Obama poll fund must pick up tab for his political trips: RNC
REPUBLICANS are complaining to a US government watchdog that President Barack Obama’s trips for official business are little more than campaign stops funded with taxpayer dollars, a claim dismissed by the White House and Obama’s campaign team.
In a letter on Wednesday to the Government Accountability Office (GAO) comptroller general requesting a formal inquiry, Republican National Committee Chairman Reince Priebus alleged a “misuse of government funds” relating to certain presidential travel, especially to November battleground states.
“One incident of this might be an error that is easily remedied. But it is a pattern of behaviour that is worsening,” Priebus said.
The complaint noted that government watchdogs, like the GAO, should be sensitive to any spending practices that might raise questions, and more so now with a travel scandal engulfing the General Services Administration (GSA). Priebus underscored Obama appearances on college campuses this week in key states of Colorado and North Carolina meant to support student loan legislation that were “widely reported to be equivalent to campaign rallies.” Republicans also noted a string of fundraisers in Florida two weeks ago that included one short official event to plug the proposed Buffett tax rule on the wealthy.
“This speech was high on class warfare, slogans and divisive campaign-style rhetoric,” Priebus complained.
The White House noted that presidential travel has always been magnified during election years. Previous presidents from both parties fended off similar complaints about certain travel that critics contended should have been paid for with campaign funds. White House spokesman Eric Schultz noted that Obama’s travel this week was part of his “official responsibility to get outside of Washington” and address issues personally with the public.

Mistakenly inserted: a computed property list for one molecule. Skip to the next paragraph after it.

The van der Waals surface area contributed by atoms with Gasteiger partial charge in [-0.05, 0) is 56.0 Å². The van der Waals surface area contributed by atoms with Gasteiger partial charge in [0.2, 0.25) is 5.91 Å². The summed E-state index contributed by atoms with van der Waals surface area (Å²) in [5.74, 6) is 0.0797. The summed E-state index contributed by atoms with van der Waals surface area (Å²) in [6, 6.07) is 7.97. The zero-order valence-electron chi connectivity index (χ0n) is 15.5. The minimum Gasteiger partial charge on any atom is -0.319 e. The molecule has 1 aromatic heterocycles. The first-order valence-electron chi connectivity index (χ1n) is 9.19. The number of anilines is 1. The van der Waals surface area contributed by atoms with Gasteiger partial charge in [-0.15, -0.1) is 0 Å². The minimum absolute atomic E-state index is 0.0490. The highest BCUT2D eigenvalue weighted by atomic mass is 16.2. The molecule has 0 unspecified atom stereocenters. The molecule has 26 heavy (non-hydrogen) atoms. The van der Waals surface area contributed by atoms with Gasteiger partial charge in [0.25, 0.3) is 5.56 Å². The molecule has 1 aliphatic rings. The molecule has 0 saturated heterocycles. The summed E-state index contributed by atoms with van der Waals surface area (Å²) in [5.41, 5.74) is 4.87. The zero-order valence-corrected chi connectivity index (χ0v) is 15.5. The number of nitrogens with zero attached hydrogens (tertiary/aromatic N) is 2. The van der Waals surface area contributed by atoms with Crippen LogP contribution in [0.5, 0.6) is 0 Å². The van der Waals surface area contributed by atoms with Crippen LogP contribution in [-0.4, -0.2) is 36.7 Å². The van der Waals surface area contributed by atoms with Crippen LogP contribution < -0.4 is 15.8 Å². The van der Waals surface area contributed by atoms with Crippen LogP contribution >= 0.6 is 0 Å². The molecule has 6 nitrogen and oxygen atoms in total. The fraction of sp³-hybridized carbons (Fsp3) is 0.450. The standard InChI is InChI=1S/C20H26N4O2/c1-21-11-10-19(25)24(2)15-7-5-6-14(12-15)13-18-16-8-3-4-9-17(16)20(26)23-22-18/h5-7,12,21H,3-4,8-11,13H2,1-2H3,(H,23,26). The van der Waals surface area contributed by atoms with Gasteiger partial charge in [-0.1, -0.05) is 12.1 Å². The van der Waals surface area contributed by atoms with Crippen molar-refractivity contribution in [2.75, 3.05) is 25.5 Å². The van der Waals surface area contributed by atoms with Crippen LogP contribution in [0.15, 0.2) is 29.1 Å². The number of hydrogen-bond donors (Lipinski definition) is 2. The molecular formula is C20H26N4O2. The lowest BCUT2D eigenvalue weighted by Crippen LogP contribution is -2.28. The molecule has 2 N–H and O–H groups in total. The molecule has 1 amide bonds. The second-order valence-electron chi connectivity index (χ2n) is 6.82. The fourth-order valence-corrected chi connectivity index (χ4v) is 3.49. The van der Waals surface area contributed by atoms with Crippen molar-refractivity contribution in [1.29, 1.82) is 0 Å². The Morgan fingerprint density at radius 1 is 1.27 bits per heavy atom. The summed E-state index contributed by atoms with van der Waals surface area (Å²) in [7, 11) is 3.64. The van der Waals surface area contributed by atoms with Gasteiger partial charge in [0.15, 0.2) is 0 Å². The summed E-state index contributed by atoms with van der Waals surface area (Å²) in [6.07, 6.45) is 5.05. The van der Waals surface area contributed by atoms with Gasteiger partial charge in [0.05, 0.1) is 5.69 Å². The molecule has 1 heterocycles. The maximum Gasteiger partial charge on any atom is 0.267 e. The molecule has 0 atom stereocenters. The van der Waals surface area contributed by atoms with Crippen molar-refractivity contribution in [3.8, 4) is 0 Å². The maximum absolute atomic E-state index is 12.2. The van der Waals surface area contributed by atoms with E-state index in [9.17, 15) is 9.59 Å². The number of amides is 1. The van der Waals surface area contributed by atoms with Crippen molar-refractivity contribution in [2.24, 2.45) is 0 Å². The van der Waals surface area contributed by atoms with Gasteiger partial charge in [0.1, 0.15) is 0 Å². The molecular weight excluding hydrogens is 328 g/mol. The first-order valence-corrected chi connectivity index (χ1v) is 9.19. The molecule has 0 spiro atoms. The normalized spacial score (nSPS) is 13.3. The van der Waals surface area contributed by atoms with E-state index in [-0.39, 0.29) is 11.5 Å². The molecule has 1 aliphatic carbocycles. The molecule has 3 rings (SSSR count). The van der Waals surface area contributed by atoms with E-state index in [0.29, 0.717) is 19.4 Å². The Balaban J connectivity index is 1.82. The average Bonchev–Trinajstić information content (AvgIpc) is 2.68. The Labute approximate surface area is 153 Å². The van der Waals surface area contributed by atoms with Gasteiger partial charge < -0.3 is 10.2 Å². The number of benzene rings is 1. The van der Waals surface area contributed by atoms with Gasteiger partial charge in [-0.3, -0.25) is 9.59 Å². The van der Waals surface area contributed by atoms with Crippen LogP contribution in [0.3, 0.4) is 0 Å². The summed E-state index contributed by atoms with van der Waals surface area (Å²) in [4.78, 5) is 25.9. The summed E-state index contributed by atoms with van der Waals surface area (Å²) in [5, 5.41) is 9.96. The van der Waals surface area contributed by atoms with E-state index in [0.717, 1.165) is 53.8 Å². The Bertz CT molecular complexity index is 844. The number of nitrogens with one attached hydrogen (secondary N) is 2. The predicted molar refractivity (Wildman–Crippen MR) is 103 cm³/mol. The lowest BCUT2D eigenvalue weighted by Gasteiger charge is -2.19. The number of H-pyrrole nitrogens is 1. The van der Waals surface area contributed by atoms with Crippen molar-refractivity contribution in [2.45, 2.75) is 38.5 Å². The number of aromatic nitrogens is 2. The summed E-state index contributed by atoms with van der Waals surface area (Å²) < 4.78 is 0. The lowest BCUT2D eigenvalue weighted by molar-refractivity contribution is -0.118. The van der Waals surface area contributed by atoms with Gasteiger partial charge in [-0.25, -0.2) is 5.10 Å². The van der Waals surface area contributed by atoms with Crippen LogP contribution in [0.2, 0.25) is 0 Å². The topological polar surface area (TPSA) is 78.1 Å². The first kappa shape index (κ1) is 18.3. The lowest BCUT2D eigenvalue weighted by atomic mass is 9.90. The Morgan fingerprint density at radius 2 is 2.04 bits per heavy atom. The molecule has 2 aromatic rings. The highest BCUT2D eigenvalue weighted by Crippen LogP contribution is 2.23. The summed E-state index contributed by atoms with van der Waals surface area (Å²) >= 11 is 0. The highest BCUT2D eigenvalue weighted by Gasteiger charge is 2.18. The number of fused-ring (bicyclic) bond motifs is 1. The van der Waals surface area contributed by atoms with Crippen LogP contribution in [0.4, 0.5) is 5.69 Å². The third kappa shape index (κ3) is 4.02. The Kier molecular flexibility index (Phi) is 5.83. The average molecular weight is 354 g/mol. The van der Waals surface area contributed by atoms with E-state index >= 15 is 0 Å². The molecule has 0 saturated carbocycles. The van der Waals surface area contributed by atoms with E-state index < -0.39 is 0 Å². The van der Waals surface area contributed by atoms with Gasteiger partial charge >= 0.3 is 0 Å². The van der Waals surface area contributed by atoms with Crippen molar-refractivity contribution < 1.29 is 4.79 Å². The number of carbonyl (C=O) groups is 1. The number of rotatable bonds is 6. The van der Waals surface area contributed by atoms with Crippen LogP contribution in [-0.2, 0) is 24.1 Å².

“When there is political travel, we follow all rules and regulations that all other administrations have followed,” Schultz said.
The Obama campaign also dismissed the assertion. “We are not going to get hot and bothered by RNC stunts,” senior Obama campaign strategist David Axelrod told reporters on a conference call.
Meanwhile, the White House has said day that it is reviewing whether a small business tax loophole should be closed to pay for an extension of low interest rates on student loans that President Barack Obama wants Congress to deliver.
The loophole allows some shareholder-employees of socalled “S corporations” to avoid paying the Medicare payroll tax on their earnings.
“We’ve certainly been in discussions with senators about that - that is certainly an option that is a good potential option,” said White House press secretary Jay Carney travelling with Obama. “It meets the standard we set that we cannot pay for it in a way that harms students.” Obama was heading to North Carolina on the first leg of a tour of three battleground election states in which he will urge Congress to stop interest rates from rising on 7.4 million students.
The action could appeal to middle class and younger voters vital to his hopes for reelection in November.
Carney said that closing the tax loophole was among a variety of potential ways to pay for the estimated $6 billion cost of a one-year extension of the loan rates, which otherwise will double on July 1 to 6.8 percent.